Calls for detail on dairy hardship funds amid fears some could lose out

A lobby body representing UK dairy farmers has warned some farmers who have had to discard of their milk could miss out on Government support.

The Royal Association of British Dairy Farmers (RABDF) has welcomed news dairy industry hardship funds for England and Wales would soon open for applications, but said more information is needed about their eligibility criteria.

The Dairy Response Fund for England and the Welsh Dairy Support Scheme will be open for applications on June 18, with money set to be paid out from July 6.

However, information on both of the funds does not clearly explain who will be eligible with an expectation some dairy farmers could lose out.

A statement from Defra and the Welsh Government said: “Farmers will need to demonstrate they have suffered a reduction in the average price paid for their milk of 25% or more in April and May 2020 when compared with February 2020.”

However, there are concerns many farmers who had to discard milk will not be eligible.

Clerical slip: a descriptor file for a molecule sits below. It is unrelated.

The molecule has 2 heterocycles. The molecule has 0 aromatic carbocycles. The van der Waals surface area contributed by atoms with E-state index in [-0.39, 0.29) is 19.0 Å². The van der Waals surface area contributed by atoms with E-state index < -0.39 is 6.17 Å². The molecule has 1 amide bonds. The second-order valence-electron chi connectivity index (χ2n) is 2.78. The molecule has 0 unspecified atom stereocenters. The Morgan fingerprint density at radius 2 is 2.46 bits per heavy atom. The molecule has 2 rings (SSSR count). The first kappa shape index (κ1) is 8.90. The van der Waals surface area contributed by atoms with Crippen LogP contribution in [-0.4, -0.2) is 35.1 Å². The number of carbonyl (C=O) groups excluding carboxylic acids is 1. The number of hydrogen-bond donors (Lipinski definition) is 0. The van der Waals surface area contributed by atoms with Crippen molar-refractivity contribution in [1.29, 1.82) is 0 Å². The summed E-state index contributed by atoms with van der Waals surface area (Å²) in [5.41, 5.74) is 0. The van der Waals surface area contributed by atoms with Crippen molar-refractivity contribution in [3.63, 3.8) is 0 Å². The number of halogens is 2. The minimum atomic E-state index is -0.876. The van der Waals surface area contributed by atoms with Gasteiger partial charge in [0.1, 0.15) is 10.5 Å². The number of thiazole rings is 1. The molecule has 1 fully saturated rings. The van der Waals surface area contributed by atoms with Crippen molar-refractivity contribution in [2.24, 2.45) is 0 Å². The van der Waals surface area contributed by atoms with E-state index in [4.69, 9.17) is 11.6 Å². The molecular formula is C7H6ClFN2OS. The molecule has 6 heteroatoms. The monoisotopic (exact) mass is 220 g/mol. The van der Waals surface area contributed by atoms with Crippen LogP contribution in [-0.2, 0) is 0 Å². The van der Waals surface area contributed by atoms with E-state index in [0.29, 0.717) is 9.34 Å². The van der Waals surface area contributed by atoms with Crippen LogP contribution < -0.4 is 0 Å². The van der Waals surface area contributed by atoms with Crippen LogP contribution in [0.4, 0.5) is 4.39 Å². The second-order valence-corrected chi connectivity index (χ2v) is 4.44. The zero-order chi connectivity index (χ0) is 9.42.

RABDF chairman Peter Alvis said: “While we welcome the support from Government it is disappointing that after a month of waiting there is still little detail as well as some confusion.

We do not understand how farmers will demonstrate milk volumes dumped as this will not appear on milk statements and therefore, the volume loss can’t be evidenced in this way.

“In addition, the base price for the remainder of the milk may have stayed high, but by throwing away a couple of days production it could have easily tipped them over the 25% mark,” he said.

In addition, Alvis said it was frustrating not to see non-bovine milk producers included in the latest announcement.

He added: “It is disappointing the non-bovine sector has been excluded yet again in this latest announcement about the fund despite both Governments being made aware of the fragility of the sector.

Due to the small size of the sector, we hope the government can find a small sum of money to support them, as without it, these farms will quite simply not survive.

Up to the middle of May, results from the RABDF dairy losses survey showed over 17 million litres of milk had received a reduced value with milk production reduction amounting to almost 3 million litres and 1.15 million litres of milk left uncollected.